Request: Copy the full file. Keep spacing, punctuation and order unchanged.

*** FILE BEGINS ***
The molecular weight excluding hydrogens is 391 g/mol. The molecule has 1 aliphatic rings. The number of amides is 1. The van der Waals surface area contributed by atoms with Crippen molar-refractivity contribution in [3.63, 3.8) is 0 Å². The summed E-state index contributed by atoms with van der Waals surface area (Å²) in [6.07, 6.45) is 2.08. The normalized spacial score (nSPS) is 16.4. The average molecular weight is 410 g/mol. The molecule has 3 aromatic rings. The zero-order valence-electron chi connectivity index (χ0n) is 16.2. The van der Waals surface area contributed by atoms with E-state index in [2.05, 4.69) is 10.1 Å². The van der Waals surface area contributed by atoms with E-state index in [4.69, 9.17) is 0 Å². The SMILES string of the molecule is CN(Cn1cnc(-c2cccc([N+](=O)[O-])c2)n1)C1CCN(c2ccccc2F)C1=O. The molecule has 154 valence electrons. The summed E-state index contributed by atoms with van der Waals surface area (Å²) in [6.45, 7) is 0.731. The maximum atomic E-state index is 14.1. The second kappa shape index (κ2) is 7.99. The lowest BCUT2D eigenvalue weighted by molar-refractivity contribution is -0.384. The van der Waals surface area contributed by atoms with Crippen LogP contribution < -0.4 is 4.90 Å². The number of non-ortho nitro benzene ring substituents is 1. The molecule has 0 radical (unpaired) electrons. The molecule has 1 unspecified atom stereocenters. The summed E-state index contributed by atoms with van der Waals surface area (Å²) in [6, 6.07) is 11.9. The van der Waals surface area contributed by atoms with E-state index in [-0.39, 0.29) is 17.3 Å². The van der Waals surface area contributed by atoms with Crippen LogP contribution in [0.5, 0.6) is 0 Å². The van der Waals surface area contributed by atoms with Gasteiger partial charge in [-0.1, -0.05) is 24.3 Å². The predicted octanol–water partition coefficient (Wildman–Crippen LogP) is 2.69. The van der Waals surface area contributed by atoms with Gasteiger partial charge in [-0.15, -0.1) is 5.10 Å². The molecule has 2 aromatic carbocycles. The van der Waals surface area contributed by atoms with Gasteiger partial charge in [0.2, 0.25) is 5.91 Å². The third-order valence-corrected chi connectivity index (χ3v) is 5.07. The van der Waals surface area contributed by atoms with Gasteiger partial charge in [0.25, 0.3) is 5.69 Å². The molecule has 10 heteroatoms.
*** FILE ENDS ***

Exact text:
The molecular weight excluding hydrogens is 391 g/mol. The molecule has 1 aliphatic rings. The number of amides is 1. The van der Waals surface area contributed by atoms with Crippen molar-refractivity contribution in [3.63, 3.8) is 0 Å². The summed E-state index contributed by atoms with van der Waals surface area (Å²) in [6.07, 6.45) is 2.08. The normalized spacial score (nSPS) is 16.4. The average molecular weight is 410 g/mol. The molecule has 3 aromatic rings. The zero-order valence-electron chi connectivity index (χ0n) is 16.2. The van der Waals surface area contributed by atoms with E-state index in [2.05, 4.69) is 10.1 Å². The van der Waals surface area contributed by atoms with E-state index in [4.69, 9.17) is 0 Å². The SMILES string of the molecule is CN(Cn1cnc(-c2cccc([N+](=O)[O-])c2)n1)C1CCN(c2ccccc2F)C1=O. The molecule has 154 valence electrons. The summed E-state index contributed by atoms with van der Waals surface area (Å²) in [6.45, 7) is 0.731. The maximum atomic E-state index is 14.1. The second kappa shape index (κ2) is 7.99. The lowest BCUT2D eigenvalue weighted by molar-refractivity contribution is -0.384. The van der Waals surface area contributed by atoms with Crippen LogP contribution < -0.4 is 4.90 Å². The number of non-ortho nitro benzene ring substituents is 1. The molecule has 0 radical (unpaired) electrons. The molecule has 1 unspecified atom stereocenters. The summed E-state index contributed by atoms with van der Waals surface area (Å²) in [6, 6.07) is 11.9. The van der Waals surface area contributed by atoms with E-state index in [-0.39, 0.29) is 17.3 Å². The van der Waals surface area contributed by atoms with Crippen LogP contribution in [0.5, 0.6) is 0 Å². The van der Waals surface area contributed by atoms with Gasteiger partial charge in [-0.1, -0.05) is 24.3 Å². The predicted octanol–water partition coefficient (Wildman–Crippen LogP) is 2.69. The van der Waals surface area contributed by atoms with Gasteiger partial charge in [-0.15, -0.1) is 5.10 Å². The molecule has 2 aromatic carbocycles. The van der Waals surface area contributed by atoms with Gasteiger partial charge in [0.2, 0.25) is 5.91 Å². The third-order valence-corrected chi connectivity index (χ3v) is 5.07. The van der Waals surface area contributed by atoms with Gasteiger partial charge in [0.25, 0.3) is 5.69 Å². The molecule has 10 heteroatoms.